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Pittsburgh, Pennsylvania
Branding Fox 53
Channel 11 News
Channel Digital: 43 (UHF)
Subchannels 53.1 Fox
Owner Sinclair Broadcast Group
(WPGH Licensee, LLC)
First air date July 14, 1953
Callsign meaning PittsburGH
Sister station(s) WPMY
Former callsigns WKJF-TV (1953-1954)
Former channels 53 (UHF analog, 1953-2009)
Former affiliations Independent (1953-1954, 1969-1971, and 1974-1986)
Silent (1954-1969, 1971-1974)
Effective power 1,000 kW
Height 302.8 m
Facility ID 73875
Antenna coordinates 40°29′42.5″N 80°0′16.2″W / 40.495139°N 80.0045°W / 40.495139; -80.0045

WPGH-TV is the Fox-affiliated television station for Pittsburgh, Pennsylvania. It broadcasts a high definition digital signal on UHF channel 43 from a transmitter at its studios on Ivory Avenue. They can also be seen on Comcast channel 7 and in high definition on digital channel 213. Owned by the Sinclair Broadcast Group [1], the station is sister to MyNetworkTV affiliate WPMY and the two shares studios. Syndicated programming on WPGH includes: Scrubs, Seinfeld, Two and a Half Men, and Deal or No Deal.





The station originally signed-on July 14, 1953 as WKJF-TV. However, financial woes and the fact that it was a UHF station competing against the more established VHF station WDTV-TV (now KDKA-TV) forced the station to sign-off in August 1954. The station returned to air under new owners U.S. Communications in February 1969 as WPGH-TV. However, despite a well-programmed lineup, financial problems continued to plague the station again forcing it off-the-air on August 16, 1971. During this brief period, WPGH offered Japanese cartoons dubbed into English including: Speed Racer, Marine Boy, Ultraman, and Prince Planet.


Under the technical leadership of Chief Engineer Robert Boyd, broadcast engineer James G. Miller, and others the station was repaired and updated in 1973. WPGH was finally back on-air for good on January 14, 1974 after being sold again in 1973. The deep bass and melodious voice of William C. Trushel II was often heard during station identification and other audio spots. They offered cartoons, some off-network dramas such as The Untouchables, old movies, religious programming like The 700 Club, and low-budget off-network sitcoms. A locally-produced Polka dance show was filmed in-house in their studios. The station also served as a secondary affiliate for CBS, ABC, and NBC when it came to picking up shows that KDKA-TV, WTAE-TV, and WIIC-TV (now WPXI) passed on.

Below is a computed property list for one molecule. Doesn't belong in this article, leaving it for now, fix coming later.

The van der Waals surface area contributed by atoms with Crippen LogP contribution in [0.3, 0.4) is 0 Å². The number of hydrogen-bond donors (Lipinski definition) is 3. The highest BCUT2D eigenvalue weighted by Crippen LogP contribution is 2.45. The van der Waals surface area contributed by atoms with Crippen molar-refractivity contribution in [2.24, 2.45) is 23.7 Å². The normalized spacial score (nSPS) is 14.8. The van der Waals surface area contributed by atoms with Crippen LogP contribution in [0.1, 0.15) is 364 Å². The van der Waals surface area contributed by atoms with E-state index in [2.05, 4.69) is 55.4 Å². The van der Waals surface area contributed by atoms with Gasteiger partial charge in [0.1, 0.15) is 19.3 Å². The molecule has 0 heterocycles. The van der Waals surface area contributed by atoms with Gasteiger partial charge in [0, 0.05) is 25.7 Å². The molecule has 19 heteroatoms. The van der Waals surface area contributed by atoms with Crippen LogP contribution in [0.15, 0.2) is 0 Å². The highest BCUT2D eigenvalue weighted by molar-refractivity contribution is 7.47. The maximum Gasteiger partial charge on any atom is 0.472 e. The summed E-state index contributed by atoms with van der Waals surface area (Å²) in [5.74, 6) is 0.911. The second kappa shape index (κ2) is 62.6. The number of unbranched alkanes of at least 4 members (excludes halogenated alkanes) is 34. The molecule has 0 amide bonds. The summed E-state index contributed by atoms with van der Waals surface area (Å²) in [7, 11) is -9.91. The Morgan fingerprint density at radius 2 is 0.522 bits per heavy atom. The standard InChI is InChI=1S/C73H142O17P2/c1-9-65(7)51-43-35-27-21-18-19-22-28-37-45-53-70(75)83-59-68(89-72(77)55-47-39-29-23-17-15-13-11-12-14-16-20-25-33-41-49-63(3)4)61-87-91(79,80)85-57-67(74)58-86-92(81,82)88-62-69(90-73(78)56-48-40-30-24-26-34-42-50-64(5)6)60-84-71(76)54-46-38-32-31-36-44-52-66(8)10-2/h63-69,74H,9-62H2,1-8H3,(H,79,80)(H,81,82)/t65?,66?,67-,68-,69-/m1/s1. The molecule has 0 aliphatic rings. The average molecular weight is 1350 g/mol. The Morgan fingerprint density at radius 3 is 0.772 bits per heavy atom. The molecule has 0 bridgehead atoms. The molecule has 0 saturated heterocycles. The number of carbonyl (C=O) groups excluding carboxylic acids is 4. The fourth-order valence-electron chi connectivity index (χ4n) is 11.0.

Meredith Corporation purchased WPGH in 1978 and added some first-run syndicated talk shows to the station. It also gradually added more recent off-network sitcoms. With WPTT (now WPMY) now in the competition, WPGH put in very high bids for programming and even overpaid for it in order to prevent it from ending up on WPTT. That practice, however, caused the station to become unprofitable despite its high ratings. As a result, Meredith put WPGH up for sale in 1985. Sinclair, owner of WPTT, put in a bid so it could combine assets and sell WPTT to the Home Shopping Network. However, it was outbid by Lorimar-Telepictures which took over the station in 1986. WPGH became Pittsburgh's Fox affiliate on October 6, 1986 and was sold to Renaissance Broadcasting in 1987 after Lorimar-Telepictures reduced the purchase price from $35 million to $21.5 million dollars. [2].


As a Fox affiliate, WPGH continued to receive very high ratings but its practice of overpaying for programming also continued to keep the station unprofitable. It was put up for sale again in 1990 and this time Sinclair successfully acquired the station. However, the group struggled to obtain financing so it worked out a deal to sell WPTT to its General Manager and longtime employee Eddie Edwards. Sinclair took over WPGH in Fall 1991 and moved the best programming on WPTT's schedule to WPGH. This station then added more first-run syndicated talk and reality shows. WPGH and WPTT (the latter having changed its call letters to WCWB) moved into the same building in 1997 and the two became officially co-owned by Sinclair in 2000 after the FCC relaxed its rule allowing one company to own two television stations in the same market.